The Georgia State Panthers were really hoping their program was turning a corner at the end of 2015, as they won their final four games to become bowl eligible and represented the Sun Belt in the Cure Bowl. More unlikely, was that the Panthers knocked off Georgia Southern in the final weekend of the regular season to get their sixth win. However, since that four game winning streak, Georgia State has put together another four game streak, all losses, including their bowl loss. In those four games, the Panthers have only eclipsed twenty points on one occasion, in their opener this season against Ball State. In that game, GSU led off the game with an interception return for a touchdown, but couldn’t hold on despite taking the early lead. 

          A lot has been made about the loss the Panthers suffered to Wisconsin in Camp Randall. Blindly comparing the 44 point loss that Akron suffered to the Badgers, and the narrow six point margin that Wisconsin edged Georgia State by is doing the game of football a complete injustice. Between the two teams, there were only 21 possessions in the entire game. Wisconsin ran 43 plays in the first half, yet only could manage two field goals. The Panthers ran 27 plays, punted twice, fumbled, and missed a field goal. Wisconsin was running basic plays, and kept Georgia State close enough to keep it interesting late. Akron played a terrible game against Wisconsin, trailing 16-0 before their third possession and never had any momentum.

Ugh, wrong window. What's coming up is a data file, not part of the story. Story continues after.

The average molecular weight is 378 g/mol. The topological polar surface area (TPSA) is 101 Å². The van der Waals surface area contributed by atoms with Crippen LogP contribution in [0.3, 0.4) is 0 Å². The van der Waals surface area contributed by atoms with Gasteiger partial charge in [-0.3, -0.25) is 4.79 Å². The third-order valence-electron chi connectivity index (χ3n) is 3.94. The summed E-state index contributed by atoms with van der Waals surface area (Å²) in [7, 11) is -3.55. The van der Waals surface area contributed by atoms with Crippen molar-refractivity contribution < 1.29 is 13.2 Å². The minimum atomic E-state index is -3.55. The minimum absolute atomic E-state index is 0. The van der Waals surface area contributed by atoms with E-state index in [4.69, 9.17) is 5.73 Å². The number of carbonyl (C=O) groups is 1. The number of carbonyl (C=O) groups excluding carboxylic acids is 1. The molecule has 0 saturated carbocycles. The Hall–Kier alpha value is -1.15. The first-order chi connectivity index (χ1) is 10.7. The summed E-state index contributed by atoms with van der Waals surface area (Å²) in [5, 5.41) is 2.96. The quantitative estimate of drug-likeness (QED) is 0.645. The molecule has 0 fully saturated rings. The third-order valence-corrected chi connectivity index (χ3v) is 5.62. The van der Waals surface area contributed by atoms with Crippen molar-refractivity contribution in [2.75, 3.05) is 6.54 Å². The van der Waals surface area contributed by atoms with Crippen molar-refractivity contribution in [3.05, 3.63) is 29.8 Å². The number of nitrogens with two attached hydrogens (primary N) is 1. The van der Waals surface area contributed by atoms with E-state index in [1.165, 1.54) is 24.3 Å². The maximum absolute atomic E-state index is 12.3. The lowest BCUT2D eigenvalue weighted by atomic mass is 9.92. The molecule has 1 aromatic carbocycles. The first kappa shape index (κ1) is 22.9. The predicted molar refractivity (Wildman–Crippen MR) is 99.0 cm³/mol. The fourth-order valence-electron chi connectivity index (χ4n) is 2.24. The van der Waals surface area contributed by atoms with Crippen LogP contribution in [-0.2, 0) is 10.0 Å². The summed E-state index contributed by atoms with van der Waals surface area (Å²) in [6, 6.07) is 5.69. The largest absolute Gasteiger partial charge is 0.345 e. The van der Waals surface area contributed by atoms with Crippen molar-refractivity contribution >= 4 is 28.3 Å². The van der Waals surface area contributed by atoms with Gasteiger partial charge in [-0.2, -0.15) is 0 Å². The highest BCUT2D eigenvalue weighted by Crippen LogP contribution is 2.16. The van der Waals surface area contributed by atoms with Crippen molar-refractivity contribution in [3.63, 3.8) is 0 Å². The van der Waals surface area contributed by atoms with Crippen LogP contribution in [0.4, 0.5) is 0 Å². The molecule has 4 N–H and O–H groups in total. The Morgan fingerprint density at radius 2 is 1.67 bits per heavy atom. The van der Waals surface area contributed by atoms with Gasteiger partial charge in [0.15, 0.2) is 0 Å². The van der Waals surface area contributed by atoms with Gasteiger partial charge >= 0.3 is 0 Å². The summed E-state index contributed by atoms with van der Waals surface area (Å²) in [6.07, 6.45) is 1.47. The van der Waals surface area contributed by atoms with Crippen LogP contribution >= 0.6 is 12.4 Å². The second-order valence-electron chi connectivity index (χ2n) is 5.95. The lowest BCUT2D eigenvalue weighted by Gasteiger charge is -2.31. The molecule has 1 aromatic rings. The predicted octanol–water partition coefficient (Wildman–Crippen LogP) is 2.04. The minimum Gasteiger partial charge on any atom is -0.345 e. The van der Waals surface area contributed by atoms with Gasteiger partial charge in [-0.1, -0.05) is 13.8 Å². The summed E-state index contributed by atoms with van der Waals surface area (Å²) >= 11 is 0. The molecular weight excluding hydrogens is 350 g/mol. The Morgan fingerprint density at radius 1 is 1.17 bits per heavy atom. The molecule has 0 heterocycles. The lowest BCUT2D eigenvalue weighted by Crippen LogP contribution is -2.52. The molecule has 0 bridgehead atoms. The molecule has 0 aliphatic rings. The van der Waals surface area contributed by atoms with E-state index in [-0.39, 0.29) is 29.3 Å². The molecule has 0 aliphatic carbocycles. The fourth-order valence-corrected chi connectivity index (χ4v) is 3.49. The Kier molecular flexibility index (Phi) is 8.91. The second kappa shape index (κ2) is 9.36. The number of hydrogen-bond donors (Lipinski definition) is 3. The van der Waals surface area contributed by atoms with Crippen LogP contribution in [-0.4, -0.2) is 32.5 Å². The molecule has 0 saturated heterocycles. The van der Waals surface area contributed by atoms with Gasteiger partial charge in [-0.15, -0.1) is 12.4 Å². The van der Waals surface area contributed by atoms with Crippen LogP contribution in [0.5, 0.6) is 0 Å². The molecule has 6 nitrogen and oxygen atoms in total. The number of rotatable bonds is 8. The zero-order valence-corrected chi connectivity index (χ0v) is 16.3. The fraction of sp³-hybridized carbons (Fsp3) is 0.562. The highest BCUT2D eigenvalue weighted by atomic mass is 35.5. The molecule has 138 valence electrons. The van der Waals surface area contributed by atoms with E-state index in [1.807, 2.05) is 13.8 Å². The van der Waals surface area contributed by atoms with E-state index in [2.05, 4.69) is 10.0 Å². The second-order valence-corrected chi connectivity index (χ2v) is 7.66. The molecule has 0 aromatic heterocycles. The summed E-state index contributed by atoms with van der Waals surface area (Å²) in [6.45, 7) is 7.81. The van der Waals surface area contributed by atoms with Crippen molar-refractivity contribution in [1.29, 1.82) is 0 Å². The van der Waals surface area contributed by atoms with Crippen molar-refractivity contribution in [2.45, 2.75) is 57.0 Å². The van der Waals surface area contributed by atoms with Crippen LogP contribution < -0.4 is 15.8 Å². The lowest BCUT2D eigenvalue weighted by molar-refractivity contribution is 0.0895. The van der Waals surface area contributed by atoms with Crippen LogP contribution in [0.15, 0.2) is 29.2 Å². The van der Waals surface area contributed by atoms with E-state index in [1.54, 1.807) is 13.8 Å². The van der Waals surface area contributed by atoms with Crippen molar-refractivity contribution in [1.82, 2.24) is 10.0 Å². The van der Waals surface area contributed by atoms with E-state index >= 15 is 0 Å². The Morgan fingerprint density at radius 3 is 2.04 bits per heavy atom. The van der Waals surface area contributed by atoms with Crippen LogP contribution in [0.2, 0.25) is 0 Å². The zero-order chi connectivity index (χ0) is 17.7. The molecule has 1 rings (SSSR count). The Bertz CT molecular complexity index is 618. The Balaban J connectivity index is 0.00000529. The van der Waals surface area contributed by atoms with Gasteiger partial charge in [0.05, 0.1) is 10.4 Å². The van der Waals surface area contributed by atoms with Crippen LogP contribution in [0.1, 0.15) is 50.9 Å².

Part of the Georgia State struggles can be attributed to their quarterback play. It has not been easy replacing Nick Arbuckle in Atlanta, but Utah transfer Conner Manning is doing his best. His results this season have been a little bit of a mixed bag. Remove the lopsided loss at Air Force, and Manning is completing well over 65% of his passes. He has gone eleven straight quarters without throwing an interception and threw for 269 yards against Wisconsin. His arm isn’t overpowering, but he knows what he can and can’t do. In 2015, with Arbuckle, the Panthers averaged 8.8 yards per pass, but that number has fallen to 6.2 yards per attempt this season with Manning.